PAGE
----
“The purpose hasn’t been either to belittle or glorify the ceremonies–the interpretation [of the photographs] is all up to the eye of the viewer.”
The series of photographs are now part of Purity, a book of text and images put together by the artist himself. Purity comes out in August, and you can order it here. If you are interested in learning more about this ceremony you can check out The Virgin Daughters, a documentary that further examines the nature of Purity Balls. (via FastCo Design)
New York-based artist and product developer Pamela Council creates sculptures using hundreds of fake acrylic nails. Putting together these tiny, mundane objects, she builds extraordinary busts, lanterns, and sculptures about Olympic athletes. Her socially-conscious work focuses on the deeper meaning of these objects. What kind of associations do we have with them? Council writes about her thought process, stating:
I take everyday objects and re-figure them as I consider their associations and power. The process begins with research and includes a dissection of the cultural implications of the product, from why it was created, to how and where it is made, sold, and used. This enables me to extricate the object from its commercial value and present it in sculpture. Through this process, the object becomes re-possessed.
Mass-produced objects that are used on the body interest me the most; recently, my focus has been almost exclusively on beauty products. As I continue to investigate these cultural artifacts, my goal is to create a new dialogue and awareness about the things that we collect, consume, and discard. Hopefully, it will encourage an analysis that eulogizes the significance of these objects even as it allows for a more critical view of their value. If it works, my art will serve as a proxy for the objects and psyches we decide we can live without.
Council created a sculpture titled, Flo Jo World Record Nails, which used 200 sets of the manicured nails that Florence Griffith-Joyner wore during the 1988 Olympics, when she set the 200 meter world record. Council painted each set and had them for sale. You too could harness the same power as Flo Jo – being young, extremely talented, all while remaining stylish.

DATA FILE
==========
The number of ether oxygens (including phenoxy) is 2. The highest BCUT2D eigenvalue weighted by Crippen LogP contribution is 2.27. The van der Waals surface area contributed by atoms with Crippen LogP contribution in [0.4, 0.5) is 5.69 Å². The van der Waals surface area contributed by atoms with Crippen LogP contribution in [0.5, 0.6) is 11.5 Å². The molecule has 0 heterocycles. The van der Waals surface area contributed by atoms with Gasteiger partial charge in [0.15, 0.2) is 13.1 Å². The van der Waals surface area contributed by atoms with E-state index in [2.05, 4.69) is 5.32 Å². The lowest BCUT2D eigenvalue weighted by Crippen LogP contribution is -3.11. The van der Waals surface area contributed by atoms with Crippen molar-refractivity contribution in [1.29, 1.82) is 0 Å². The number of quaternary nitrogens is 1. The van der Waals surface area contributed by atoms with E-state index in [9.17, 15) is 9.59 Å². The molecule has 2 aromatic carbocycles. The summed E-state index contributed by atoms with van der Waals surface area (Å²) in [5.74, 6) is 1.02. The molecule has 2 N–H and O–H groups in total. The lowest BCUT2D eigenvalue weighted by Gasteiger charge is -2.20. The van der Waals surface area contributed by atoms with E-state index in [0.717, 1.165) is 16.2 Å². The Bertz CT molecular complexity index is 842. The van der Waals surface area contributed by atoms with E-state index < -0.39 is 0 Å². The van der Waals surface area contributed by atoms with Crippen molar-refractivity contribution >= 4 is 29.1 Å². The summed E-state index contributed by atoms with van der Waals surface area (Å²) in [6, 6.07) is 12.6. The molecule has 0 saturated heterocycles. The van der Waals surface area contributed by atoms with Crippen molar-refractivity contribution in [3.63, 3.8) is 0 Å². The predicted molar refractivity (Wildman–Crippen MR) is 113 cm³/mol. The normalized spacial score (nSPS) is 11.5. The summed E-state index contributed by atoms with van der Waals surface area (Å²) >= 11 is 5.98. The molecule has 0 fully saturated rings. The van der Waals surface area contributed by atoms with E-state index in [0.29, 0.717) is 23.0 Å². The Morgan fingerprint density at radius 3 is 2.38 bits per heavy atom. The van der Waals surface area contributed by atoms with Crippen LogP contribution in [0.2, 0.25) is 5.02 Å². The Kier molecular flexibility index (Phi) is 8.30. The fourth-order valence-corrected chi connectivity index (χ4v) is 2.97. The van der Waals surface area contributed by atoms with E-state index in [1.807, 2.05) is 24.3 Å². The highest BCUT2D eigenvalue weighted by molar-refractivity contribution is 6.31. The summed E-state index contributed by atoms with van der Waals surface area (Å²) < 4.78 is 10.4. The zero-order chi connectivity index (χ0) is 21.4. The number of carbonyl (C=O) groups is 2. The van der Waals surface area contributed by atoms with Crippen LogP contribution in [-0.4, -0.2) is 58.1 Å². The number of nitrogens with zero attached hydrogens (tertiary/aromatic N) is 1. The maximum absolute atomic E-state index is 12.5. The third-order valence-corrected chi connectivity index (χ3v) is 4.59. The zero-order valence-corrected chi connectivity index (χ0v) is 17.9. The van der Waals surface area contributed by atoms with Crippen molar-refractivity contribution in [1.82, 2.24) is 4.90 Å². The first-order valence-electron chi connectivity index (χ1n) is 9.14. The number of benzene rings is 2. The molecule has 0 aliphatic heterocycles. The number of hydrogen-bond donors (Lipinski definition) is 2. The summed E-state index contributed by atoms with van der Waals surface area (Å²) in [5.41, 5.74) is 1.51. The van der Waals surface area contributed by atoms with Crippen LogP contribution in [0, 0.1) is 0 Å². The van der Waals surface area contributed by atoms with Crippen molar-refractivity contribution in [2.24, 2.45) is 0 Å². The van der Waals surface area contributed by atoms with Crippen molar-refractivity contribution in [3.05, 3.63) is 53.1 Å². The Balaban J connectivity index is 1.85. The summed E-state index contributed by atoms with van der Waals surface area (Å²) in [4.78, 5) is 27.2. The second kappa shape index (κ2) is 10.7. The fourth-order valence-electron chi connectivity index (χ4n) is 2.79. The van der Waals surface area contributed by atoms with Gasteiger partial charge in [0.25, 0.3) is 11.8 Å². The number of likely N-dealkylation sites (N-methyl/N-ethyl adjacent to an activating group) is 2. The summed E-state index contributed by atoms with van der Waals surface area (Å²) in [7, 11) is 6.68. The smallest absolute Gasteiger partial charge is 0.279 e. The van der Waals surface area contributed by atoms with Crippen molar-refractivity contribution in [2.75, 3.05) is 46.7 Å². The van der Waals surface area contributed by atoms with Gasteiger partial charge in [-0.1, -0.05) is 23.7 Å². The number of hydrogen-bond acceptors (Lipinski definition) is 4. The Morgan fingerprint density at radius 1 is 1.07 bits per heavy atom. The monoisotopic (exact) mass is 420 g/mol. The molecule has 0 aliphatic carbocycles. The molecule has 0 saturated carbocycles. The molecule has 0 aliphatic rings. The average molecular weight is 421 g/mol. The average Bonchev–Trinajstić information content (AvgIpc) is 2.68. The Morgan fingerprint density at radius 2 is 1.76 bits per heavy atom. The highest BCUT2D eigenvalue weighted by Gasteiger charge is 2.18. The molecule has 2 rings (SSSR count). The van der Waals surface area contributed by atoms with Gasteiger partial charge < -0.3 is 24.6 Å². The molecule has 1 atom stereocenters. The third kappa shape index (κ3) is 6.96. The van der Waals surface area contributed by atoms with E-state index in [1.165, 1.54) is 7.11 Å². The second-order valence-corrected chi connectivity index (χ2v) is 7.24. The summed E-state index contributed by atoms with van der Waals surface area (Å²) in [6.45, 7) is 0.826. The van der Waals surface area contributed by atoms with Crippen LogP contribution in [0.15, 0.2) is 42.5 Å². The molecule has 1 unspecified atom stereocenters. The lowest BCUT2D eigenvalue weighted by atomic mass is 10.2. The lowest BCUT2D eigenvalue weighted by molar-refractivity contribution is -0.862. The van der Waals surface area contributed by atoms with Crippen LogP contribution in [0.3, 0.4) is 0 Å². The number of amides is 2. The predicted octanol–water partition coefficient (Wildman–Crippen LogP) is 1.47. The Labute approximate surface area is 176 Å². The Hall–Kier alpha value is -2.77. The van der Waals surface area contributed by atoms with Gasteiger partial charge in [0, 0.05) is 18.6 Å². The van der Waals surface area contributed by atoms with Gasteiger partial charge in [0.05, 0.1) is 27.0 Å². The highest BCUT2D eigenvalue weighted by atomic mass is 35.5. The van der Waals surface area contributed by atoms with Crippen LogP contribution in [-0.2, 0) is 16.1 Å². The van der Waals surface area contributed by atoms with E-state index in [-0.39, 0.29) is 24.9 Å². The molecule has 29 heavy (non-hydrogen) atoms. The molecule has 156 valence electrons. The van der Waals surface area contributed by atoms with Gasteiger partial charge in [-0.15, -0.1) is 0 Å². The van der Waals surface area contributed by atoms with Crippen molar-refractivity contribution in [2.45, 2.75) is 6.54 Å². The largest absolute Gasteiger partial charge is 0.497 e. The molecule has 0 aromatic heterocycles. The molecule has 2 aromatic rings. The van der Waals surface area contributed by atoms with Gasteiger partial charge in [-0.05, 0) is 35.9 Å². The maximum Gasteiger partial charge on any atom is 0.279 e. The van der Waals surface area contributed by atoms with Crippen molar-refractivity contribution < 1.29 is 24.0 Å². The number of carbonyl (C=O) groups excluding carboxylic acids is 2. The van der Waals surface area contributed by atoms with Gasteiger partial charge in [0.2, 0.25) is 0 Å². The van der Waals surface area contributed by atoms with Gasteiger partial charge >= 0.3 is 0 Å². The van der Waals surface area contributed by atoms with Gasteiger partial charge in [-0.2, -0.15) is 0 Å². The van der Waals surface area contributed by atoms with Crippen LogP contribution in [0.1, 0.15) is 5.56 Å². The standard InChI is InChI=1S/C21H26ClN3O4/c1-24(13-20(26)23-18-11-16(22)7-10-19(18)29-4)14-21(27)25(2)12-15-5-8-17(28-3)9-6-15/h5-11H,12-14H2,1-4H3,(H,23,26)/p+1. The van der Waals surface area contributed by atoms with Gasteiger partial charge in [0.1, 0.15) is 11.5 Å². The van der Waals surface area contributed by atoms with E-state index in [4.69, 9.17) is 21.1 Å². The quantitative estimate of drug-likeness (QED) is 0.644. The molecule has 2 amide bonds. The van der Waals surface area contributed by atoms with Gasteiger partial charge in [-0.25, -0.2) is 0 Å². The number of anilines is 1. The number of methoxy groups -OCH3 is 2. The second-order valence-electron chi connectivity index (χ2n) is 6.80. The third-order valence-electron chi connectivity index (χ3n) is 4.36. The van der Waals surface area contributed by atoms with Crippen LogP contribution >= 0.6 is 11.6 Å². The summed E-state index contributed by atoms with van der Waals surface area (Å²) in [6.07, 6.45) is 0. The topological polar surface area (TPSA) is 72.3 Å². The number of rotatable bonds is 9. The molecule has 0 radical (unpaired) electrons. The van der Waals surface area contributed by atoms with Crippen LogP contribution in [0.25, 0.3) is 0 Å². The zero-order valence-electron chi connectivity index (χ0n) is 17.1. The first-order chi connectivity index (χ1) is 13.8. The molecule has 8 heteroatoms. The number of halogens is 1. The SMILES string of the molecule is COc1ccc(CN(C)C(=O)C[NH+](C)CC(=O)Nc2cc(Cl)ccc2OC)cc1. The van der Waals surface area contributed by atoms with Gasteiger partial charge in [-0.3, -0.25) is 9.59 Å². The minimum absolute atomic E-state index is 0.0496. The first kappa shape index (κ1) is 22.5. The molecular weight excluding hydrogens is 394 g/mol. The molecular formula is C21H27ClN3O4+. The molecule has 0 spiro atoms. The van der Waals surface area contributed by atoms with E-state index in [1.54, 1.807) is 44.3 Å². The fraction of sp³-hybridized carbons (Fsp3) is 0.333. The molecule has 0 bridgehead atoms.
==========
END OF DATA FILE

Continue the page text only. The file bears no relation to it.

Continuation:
You can visit Council’s Tumblr, Blaxidermy, for her photos, work in progress, and things she comes across in her day-to-day life.
Tommy Angel is Jonathan Allen’s bible-thumping alter ego, whose cheezy 70’s kitsch performances blend “miracles” culled from Christendom, Joke-shop magic and art’s own hall of mirrors alike. Drawing parallels between faith and illusion, conceit and deception, religion and slight of hand, Allen raises complex issues surrounding the nature of spectacle and its myriad applications across history.
Sculptor Monica Piloni creates surreal, multifaceted versions of the human body from resin, hair and different plastics. Whether it is a triptych of herself, melded at the hips, with multiple breasts, three legs and conjoined heads, or a double tailed horse, she has the ability to make something gruesome seem commonplace. In her work Ballet Series, she assembles body parts to look quietly surreal and unassuming, yet elegant. Figures lie on beds, as if exhausted from a recital, literally collapsing on themselves. Piloni places her models in a graceful manner, toes pointed and muscles tensed as they would be mid-dance. The poses and gestures of the bodies conjure up the drama of French Romantic oil paintings, where humans were depicted expressing a whole range of emotions with their bodies.